Sharks, the Thanoses (Thanii?) of the sea, being shown here in a radical propaganda film that tells us that even those maligned as unthinkingly violent can be our friends… if we leave our comfort zone

Superficial politics is what is commonly associated with politics in movies today. Movies that base their entire marketing campaign on how much of a woman their protagonist is, or ensure that a minor character is Asian, or show a brief allusion to the existence of homosexuality in the corner of their film: these are what instigate the great political debates of our time.

When a film goes to great lengths to include every identity, it feels hollow. Films are finite, which means they have only so much time for character development, and peppering the screen with diverse, one-line characters is far more tokenistic than it is a genuine political statement. Even a television series doesn’t have enough time to invest in all the colours of the rainbow. Representation is important in films, but tokenism is not representation. Better to have less representation than just a rich tapestry of background characters, and then produce greater depth.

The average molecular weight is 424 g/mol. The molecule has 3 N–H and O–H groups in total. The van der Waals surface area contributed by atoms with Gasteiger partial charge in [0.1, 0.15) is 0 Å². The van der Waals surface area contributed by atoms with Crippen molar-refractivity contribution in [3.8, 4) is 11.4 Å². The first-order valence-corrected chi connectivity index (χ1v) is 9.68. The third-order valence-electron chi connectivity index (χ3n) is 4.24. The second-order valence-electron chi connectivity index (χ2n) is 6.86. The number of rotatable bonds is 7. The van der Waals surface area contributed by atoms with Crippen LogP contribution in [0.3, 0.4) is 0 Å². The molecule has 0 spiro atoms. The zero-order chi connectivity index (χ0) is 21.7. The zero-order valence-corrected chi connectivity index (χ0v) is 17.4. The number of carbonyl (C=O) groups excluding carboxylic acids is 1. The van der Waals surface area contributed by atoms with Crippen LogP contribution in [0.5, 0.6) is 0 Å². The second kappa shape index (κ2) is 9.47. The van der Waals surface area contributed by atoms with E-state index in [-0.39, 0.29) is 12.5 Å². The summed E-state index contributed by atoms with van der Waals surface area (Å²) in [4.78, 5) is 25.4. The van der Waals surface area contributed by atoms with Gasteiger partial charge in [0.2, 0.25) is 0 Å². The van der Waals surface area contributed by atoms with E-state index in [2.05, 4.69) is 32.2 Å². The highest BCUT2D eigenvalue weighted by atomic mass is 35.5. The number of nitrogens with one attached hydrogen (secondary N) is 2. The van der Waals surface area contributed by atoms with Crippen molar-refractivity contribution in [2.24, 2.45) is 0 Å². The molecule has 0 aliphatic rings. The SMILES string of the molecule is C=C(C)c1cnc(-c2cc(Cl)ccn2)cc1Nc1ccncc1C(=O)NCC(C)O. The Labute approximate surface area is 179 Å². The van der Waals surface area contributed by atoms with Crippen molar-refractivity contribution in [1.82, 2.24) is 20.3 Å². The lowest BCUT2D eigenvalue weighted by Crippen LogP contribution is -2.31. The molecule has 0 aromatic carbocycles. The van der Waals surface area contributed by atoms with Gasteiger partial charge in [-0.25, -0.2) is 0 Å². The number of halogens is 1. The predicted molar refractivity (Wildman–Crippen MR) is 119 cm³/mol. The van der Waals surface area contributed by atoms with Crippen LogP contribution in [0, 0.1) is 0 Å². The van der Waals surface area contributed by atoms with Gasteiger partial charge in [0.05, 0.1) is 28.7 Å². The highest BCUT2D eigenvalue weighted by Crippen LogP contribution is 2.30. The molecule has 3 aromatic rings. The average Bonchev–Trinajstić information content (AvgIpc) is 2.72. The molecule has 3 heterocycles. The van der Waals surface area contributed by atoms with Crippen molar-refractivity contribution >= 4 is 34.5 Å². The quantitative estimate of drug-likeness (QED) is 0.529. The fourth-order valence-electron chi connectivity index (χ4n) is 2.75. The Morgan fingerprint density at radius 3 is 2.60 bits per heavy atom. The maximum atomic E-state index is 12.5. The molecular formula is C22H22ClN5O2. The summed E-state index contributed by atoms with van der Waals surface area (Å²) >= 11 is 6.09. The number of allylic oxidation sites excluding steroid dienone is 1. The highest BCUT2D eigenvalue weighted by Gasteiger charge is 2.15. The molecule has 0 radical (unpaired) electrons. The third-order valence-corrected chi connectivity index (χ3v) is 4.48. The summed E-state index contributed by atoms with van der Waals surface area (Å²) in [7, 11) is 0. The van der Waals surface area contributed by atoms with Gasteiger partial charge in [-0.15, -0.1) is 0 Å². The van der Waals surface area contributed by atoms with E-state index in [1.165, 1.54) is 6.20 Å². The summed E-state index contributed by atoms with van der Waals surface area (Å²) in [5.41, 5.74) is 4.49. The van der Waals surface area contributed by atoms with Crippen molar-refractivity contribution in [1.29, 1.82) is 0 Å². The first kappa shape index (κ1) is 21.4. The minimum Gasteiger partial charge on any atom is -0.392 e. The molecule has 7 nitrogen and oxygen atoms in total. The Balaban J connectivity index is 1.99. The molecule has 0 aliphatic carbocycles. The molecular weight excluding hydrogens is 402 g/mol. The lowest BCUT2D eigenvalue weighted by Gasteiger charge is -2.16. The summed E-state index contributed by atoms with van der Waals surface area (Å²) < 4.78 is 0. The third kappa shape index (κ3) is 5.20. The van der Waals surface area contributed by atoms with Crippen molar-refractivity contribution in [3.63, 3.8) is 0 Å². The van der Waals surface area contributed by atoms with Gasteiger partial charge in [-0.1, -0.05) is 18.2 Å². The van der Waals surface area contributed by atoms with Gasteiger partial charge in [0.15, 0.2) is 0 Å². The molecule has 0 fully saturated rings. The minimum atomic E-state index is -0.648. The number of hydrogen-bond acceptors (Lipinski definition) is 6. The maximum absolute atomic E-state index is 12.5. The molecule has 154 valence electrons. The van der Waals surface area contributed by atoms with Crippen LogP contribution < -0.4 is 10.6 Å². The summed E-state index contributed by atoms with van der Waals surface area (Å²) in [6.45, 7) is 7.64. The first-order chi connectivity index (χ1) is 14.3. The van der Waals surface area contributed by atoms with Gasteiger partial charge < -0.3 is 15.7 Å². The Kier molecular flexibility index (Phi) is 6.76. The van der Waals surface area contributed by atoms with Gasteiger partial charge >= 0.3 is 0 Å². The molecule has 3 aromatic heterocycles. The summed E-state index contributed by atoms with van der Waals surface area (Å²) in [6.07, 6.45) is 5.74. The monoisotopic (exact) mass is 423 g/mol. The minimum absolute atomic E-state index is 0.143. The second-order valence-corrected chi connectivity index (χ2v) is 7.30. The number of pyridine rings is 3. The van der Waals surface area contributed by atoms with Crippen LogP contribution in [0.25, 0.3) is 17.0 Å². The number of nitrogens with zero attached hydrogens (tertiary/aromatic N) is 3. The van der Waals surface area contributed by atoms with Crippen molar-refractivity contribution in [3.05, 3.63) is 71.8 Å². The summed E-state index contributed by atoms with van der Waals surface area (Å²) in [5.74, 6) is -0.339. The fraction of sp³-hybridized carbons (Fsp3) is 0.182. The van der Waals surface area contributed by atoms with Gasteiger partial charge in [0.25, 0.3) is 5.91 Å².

There is just… boy! There is just one of every kind of you, isn’t there?